2016, areography, Ares, datum, Hellas Planitia, JPL, Mars, Mars Mission 2016, MOLA, NASA, Olympus Mons, sea level, space
Date: Year 1, Sur One, Sol 7 (1.1.7)
The geography of Mars is complex and unique, but there are five things every human should know about Mars.
One: It’s Called Areography
The word ‘geo’ refers to ‘of Earth.’ The study of the surface structures of Mars is called areography after the Greek god of war, Ares, counterpart of the Roman god of war, Mars.
Two: Mars is Two-Faced
The northern hemisphere of Mars can best be described as a big ocean bottom. Much of the northern hemisphere is a low flat plain with few craters. We don’t know for sure what happened, but the best theory is that Mars was hit by a Pluto-sized dwarf planet at about a 45° angle early in its formation.
In contrast the southern hemisphere consists of elevated areas, including one of the highest mountains in our solar system, large regions of crater impacts, and surface canyon features that can be easily seen from orbit.
Three: ‘Zero’ Altitude on Mars is Not Based on Sea Level….Obviously
On Earth we have a hypothetical average sea level based on 19 years of recordings to serve as our ‘zero’ altitude standard. On Mars there is no ‘sea level,’ so scientists developed a standard based at the air pressure level that water becomes unstable (the triple point of water.)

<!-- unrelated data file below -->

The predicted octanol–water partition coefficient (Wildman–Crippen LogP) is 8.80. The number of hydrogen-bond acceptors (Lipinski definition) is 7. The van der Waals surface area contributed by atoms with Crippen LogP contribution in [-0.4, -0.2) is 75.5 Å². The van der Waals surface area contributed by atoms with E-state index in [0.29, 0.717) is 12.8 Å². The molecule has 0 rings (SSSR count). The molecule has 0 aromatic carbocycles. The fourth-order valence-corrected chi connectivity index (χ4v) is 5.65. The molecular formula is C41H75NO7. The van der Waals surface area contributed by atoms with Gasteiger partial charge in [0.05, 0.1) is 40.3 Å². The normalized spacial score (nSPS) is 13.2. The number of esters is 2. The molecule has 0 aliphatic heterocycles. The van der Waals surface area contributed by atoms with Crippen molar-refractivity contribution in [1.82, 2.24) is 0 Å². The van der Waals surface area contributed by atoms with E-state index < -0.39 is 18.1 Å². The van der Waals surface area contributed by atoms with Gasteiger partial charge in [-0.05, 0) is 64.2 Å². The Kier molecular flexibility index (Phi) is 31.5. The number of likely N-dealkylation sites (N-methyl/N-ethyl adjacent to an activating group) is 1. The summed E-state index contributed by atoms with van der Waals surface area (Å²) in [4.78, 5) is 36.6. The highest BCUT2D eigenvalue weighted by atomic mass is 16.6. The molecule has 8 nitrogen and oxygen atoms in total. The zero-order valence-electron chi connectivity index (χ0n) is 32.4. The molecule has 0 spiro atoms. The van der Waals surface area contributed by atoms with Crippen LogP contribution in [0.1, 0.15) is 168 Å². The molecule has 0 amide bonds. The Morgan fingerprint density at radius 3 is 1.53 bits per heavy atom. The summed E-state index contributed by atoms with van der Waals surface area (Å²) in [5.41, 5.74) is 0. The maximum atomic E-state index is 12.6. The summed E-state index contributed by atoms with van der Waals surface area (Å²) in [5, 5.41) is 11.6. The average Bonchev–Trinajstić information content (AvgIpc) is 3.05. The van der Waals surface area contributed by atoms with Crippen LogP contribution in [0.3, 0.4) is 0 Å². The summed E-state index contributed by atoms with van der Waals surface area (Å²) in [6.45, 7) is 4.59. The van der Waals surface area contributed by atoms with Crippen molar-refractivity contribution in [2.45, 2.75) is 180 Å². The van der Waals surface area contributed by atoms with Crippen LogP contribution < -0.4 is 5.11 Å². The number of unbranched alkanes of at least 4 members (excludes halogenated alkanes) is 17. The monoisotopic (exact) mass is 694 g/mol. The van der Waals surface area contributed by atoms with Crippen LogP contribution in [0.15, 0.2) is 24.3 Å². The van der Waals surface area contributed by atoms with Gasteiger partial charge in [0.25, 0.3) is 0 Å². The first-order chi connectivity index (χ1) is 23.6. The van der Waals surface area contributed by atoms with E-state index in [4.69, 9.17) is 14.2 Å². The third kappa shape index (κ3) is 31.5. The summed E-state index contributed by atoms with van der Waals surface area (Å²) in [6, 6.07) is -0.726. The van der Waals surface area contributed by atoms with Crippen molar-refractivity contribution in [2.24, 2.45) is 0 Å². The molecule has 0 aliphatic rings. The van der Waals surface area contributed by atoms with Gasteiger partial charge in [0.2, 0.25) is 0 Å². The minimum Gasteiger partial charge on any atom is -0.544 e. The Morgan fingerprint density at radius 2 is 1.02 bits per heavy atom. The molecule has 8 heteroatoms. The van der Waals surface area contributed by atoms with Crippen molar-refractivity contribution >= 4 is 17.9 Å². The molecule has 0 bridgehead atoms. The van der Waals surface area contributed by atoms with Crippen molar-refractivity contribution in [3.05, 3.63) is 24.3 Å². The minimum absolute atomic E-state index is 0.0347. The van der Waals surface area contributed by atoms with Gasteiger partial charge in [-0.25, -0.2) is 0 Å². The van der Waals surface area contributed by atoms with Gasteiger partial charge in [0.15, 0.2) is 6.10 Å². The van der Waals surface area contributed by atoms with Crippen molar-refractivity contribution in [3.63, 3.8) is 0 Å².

However, in 2001, scientists adopted a new standard based on data from the Mars Orbiter Laser Altimiter (MOLA) mission. This standard, called the datum, or datum point, cannot be explained in one paragraph. Suffice to say there is a ‘zero’ elevation on Mars, and like Earth, it is not based on any particular areographic feature, but on a hypothetical altitude determined by scientists.
Four: Olympus Mons is Really That Big
Mars is half the size of Earth and has an extinct volcano that is twice as high as Hawai’i’s Mauna Kea (from seabed to the highest point) and three times the height of Mount Everest (Nepal’s Sagarmāthā). It is so tall that the the top of it remains in sunlight long after the Sun has set in the lower elevations surrounding it.
Olympus Mons is 21 km (13 m) above the Mars global datum, or zero altitude. It is the biggest of four massive volcanoes in what is known as the Tharsis region.
Five: The Big Hole
The equator and southern hemisphere of Mars is areographic candy store of features, but after Olympus Mons, the one that is hard to miss is Hellas Planitia.
Hellas Planitia is a massive impact crater near the South Pole of Mars. It is about 2,100 km (1,400 m) across and is approximately 9,000 m (30,000 ft) deep. It is an uncharacteristic low spot in the southern hemisphere.